Entrepreneurial Boards: The View From 20,000 Feet - and 200
Auren Hoffman, Founder and Chairman, Stonebrick Group, Stonebrick Group
Two of the three companies I founded in the past eight years - BridgePath, an enterprise software concern, and GetRelevant, which placed Internet advertising – had both a board of directors and a board of advisors. A third, Kyber Systems, an Intranet consulting firm I started right out college, by contrast, had neither a board of advisors nor a board of directors beyond the two founders.
In the process of thinking through what boards were right for each company, and then recruiting and dealing with the members, I've learned a lot about the care and feeding of both types of entities and how the entrepreneur can make best use of each.
This knowledge, I believe, is worth passing on to other aspiring and active company builders, because directors and advisors are an entrepreneur's chief – and sometimes only – source of guidance and information from a "higher up."
Viva la Difference
The first lesson is that the boards differ. An advisory board is most useful in providing strategic ideas or feedback on increasing revenue and building your business, with the members not involved in the details of your company. You go to them, as you would an old high school friend whom you don't see often, to catch up and pick their brains – for a view of your landscape from 20,000 feet.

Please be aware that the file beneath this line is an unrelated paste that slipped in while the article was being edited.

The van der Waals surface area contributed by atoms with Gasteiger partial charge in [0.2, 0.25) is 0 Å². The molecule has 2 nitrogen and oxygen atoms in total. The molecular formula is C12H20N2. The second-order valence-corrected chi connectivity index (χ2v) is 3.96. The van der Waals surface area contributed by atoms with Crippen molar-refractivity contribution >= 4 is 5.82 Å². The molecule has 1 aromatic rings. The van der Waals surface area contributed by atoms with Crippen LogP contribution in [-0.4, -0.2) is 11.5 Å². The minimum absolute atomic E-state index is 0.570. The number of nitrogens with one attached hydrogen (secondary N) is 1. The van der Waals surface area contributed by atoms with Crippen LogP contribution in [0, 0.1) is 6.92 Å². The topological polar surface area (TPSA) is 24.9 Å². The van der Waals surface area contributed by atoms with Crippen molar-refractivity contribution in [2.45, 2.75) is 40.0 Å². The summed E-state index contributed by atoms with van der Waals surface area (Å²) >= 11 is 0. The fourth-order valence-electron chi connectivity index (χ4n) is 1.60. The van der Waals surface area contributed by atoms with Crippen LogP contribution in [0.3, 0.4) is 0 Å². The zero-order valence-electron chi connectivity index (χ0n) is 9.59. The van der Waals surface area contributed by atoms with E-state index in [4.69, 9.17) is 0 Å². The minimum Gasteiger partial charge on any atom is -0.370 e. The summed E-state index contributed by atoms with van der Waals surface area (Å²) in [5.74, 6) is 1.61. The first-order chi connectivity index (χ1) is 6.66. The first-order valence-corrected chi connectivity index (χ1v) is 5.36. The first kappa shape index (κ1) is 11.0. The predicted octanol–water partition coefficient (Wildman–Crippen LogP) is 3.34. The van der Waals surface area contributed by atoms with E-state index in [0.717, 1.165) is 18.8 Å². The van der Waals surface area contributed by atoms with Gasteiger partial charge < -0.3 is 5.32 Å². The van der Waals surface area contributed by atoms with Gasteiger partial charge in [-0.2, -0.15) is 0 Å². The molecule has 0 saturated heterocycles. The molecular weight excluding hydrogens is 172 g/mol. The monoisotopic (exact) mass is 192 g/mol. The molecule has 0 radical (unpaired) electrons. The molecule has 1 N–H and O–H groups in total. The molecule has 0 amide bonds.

The members of your board of directors, by contrast, are more like your parents, the people you go to when you are up against it and you need not so much advice, but guidance on a day-to-day basis about how to navigate choppy waters: a law suit, for example, or the sale of your company. These people give you the view of your business from 200 feet.
Your directors comprise your company's governing body and have fiduciary responsibilities for which they can be held legally accountable. Your advisors, by contrast, are high-level strategists – or mentors, if you prefer - who parachute in and out. For small companies, directors are generally shareholders and thus are already incented to spend their time on your company. Many companies might compensate their advisors with a small token of stock, but I've found that advisors are motivated, not by money, but by the ability to help mentor an entrepreneur.
The Link to Recruiting
Making best use of your boards is linked inextricably to the way you recruit the individuals who eventually agree to serve. With directors, many are simply the people who have invested in your company – or those whom your investors have recommended (or demanded) be given a seat. Your advisors, on the other hand, are people you must recruit, and to do so effectively for top talent, you must give them a compelling reason to join.
Some companies throw cash at advisors, but cash compensation is rarely necessary, and often not possible for a small or start up company. At BridgePath, whose software allowed staffing and recruiting firms to work collaboratively, we were able to offer only modest stock options and thus needed other "hooks" to entice advisors.
Since we were seeking mostly former "C-level" people, such as chief executive, financial or technology officers, in the recruiting industry, a major lure was their ability to network on a regular basis with peers.
Other enticements included a low time commitment – we promised each no more than two hours a quarter, one a conference call with the group, the other a one-on-one conversation with a member of our executive team, usually me. Thus, the opportunity to counsel enthusiastic young entrepreneurs in an atmosphere of low liability was also an attraction.
Best Perspectives From 20,000 Feet
With the right people on both boards, you must next make sure that you tap their full potential. Let's start with your big picture people – your advisors.